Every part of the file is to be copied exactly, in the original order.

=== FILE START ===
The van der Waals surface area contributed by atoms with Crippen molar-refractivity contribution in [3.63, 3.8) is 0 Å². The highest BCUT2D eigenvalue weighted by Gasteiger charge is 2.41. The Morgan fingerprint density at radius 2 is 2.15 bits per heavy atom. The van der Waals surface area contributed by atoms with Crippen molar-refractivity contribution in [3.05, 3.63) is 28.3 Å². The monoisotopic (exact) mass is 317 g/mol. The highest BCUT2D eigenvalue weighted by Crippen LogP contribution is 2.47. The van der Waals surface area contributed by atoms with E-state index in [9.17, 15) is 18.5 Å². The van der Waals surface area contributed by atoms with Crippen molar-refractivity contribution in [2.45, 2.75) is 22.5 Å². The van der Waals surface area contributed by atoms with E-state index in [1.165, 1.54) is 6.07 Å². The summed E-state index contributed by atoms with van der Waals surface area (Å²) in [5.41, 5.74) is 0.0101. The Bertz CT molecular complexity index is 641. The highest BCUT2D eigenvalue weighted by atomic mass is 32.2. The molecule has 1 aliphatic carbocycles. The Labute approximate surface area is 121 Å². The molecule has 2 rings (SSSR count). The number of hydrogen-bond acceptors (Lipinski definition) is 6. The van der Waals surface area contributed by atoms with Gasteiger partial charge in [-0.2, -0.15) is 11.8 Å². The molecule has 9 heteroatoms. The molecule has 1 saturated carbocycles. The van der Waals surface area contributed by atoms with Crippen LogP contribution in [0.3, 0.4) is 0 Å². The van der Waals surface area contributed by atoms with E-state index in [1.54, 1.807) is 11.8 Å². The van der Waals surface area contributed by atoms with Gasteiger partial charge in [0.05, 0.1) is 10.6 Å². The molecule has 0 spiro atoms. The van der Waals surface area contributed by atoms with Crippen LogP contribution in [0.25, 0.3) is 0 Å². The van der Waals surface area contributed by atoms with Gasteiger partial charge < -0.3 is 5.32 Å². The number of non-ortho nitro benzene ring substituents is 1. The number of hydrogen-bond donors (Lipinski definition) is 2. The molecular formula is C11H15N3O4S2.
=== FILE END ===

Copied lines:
The van der Waals surface area contributed by atoms with Crippen molar-refractivity contribution in [3.63, 3.8) is 0 Å². The highest BCUT2D eigenvalue weighted by Gasteiger charge is 2.41. The Morgan fingerprint density at radius 2 is 2.15 bits per heavy atom. The van der Waals surface area contributed by atoms with Crippen molar-refractivity contribution in [3.05, 3.63) is 28.3 Å². The monoisotopic (exact) mass is 317 g/mol. The highest BCUT2D eigenvalue weighted by Crippen LogP contribution is 2.47. The van der Waals surface area contributed by atoms with E-state index in [9.17, 15) is 18.5 Å². The van der Waals surface area contributed by atoms with Crippen molar-refractivity contribution in [2.45, 2.75) is 22.5 Å². The van der Waals surface area contributed by atoms with E-state index in [1.165, 1.54) is 6.07 Å². The summed E-state index contributed by atoms with van der Waals surface area (Å²) in [5.41, 5.74) is 0.0101. The Bertz CT molecular complexity index is 641. The highest BCUT2D eigenvalue weighted by atomic mass is 32.2. The molecule has 1 aliphatic carbocycles. The Labute approximate surface area is 121 Å². The molecule has 2 rings (SSSR count). The number of hydrogen-bond acceptors (Lipinski definition) is 6. The van der Waals surface area contributed by atoms with Gasteiger partial charge in [-0.2, -0.15) is 11.8 Å². The molecule has 9 heteroatoms. The molecule has 1 saturated carbocycles. The van der Waals surface area contributed by atoms with Crippen LogP contribution in [0.3, 0.4) is 0 Å². The van der Waals surface area contributed by atoms with E-state index in [1.54, 1.807) is 11.8 Å². The van der Waals surface area contributed by atoms with Gasteiger partial charge in [0.05, 0.1) is 10.6 Å². The molecule has 0 spiro atoms. The van der Waals surface area contributed by atoms with Crippen LogP contribution in [0.25, 0.3) is 0 Å². The van der Waals surface area contributed by atoms with Gasteiger partial charge < -0.3 is 5.32 Å². The number of non-ortho nitro benzene ring substituents is 1. The number of hydrogen-bond donors (Lipinski definition) is 2. The molecular formula is C11H15N3O4S2.